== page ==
As an experienced marketer and seller, I’m painfully aware of how sellers often listen only to ‘recognize a need’, or coaches listen for a problem they’ve had success resolving before, or managers listen for a difficulty they know how to regulate.
By listening for something specific, we end up taking away a myth as meaning.
With mis-characterized and potentially inaccurate data (compounded over the length of the conversation), we then have no accurate data with which to base follow-on decisions, not to mention that everyone potentially walks away from the conversation with mistaken beliefs, feelings, and expectations.
And then we blame the Other for any failure. Sadly, because our brains don’t tell us they have misunderstood or biased what was meant (we actually believe we’ve ‘heard’ accurately), we’re rarely aware that we have missed the meaning or the possibility, until it’s too late.”
It might be worse. Sales trainer Mike Bosworth says, “Many salespeople only have two modes: talking and waiting to talk.”
We Don’t Remember Accurately
In addition to this point also addressed above, research indicates 52% of a commercial conversation is forgotten in an hour, and 90% within a week. This is why coaching has always been considered best done immediately following the call.
We Aren’t Self-Aware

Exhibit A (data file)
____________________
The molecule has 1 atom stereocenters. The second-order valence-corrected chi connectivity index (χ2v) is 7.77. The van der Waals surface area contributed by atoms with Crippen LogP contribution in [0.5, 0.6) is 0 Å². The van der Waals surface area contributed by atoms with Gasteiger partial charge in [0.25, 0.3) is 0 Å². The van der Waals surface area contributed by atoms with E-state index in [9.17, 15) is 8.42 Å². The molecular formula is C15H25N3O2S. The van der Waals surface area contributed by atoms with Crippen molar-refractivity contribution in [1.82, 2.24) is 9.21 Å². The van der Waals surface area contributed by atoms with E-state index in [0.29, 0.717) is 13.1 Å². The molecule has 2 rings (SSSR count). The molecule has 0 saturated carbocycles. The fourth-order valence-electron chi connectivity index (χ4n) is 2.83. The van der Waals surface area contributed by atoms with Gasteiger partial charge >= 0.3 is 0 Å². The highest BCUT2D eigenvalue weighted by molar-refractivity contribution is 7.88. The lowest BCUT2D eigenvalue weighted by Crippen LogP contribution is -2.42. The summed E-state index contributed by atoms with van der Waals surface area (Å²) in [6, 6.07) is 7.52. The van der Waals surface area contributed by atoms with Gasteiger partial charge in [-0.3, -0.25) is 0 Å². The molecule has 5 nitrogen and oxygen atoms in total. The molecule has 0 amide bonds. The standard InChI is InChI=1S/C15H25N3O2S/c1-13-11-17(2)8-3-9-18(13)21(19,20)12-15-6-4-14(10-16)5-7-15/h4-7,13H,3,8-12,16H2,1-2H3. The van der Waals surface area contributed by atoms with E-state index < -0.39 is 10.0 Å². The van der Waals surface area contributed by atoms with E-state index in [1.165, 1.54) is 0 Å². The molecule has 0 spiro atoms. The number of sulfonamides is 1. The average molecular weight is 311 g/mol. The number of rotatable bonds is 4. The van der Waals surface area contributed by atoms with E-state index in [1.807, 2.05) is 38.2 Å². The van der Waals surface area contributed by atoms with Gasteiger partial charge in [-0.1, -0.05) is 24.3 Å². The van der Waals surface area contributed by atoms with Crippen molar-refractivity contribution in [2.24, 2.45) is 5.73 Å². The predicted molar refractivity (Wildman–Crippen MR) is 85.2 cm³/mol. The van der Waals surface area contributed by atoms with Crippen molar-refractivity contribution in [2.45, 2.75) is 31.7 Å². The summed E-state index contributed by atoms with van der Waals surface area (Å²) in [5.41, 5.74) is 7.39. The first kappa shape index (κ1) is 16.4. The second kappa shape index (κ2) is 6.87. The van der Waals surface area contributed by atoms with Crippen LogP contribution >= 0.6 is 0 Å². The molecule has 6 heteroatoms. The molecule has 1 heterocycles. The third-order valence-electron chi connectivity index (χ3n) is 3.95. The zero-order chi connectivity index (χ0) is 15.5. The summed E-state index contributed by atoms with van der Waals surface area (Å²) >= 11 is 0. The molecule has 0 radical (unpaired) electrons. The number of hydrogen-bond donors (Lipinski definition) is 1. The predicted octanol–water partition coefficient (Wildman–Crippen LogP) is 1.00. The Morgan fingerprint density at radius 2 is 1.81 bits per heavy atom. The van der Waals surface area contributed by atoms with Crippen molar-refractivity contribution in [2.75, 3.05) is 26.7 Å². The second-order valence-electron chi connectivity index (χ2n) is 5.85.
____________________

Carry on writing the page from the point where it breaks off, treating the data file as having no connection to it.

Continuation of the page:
“Your own (self-evalutation) questions can only go so far — you cannot be aware of things you don’t know. Comparing one’s own perceptions to what others observe can provide striking bits of insight. For example, you may think you communicate, delegate, supervise, and recognize others well, but until you receive others’ opinions on these things, you cannot truly know.”
I’ve always liked the explanation, “sales people are just in time, opportunity specific learners.” Salespeople benefit from the context and focus that situational coaching provides.
Apprenticeship and coaching have a long and rich history. Sports teams are a good model. In most team sports, coaching is an integral part of execution. It’s delivered in real-time, or during Monday game-tape review sessions.
Why Aren’t Salespeople Coached?
A number of real challenges get in the way of regular and effective sales coaching:
- Lack of desire — by some managers and reps
- Lack of coaching expertise and knowledge
- Logistics — time, the ability to get into meetings, coordinating timing between manager and reps
- Methodology — to make the experience effective and efficient for all participants, a repeatable and consistent practice across the sales organization
- Scale — this is a killer.
When manager-to-rep ratios were 1:7 and selling was local, sales coaching was relatively easy. Managers didn’t face the significant scale challenges of 1:10-15 ratios, with sales reps situated remotely, and selling nationally/globally.
During a conversation with Marc Miller, author of two excellent sales books (Selling is Dead, and A Seat at the Table), and founder/CEO of SpearFysh, I was surprise to learn what is probably the most important reason sales people aren’t effectively coached.
Sales managers and their reps lack the inputs necessary to coach. They lack data.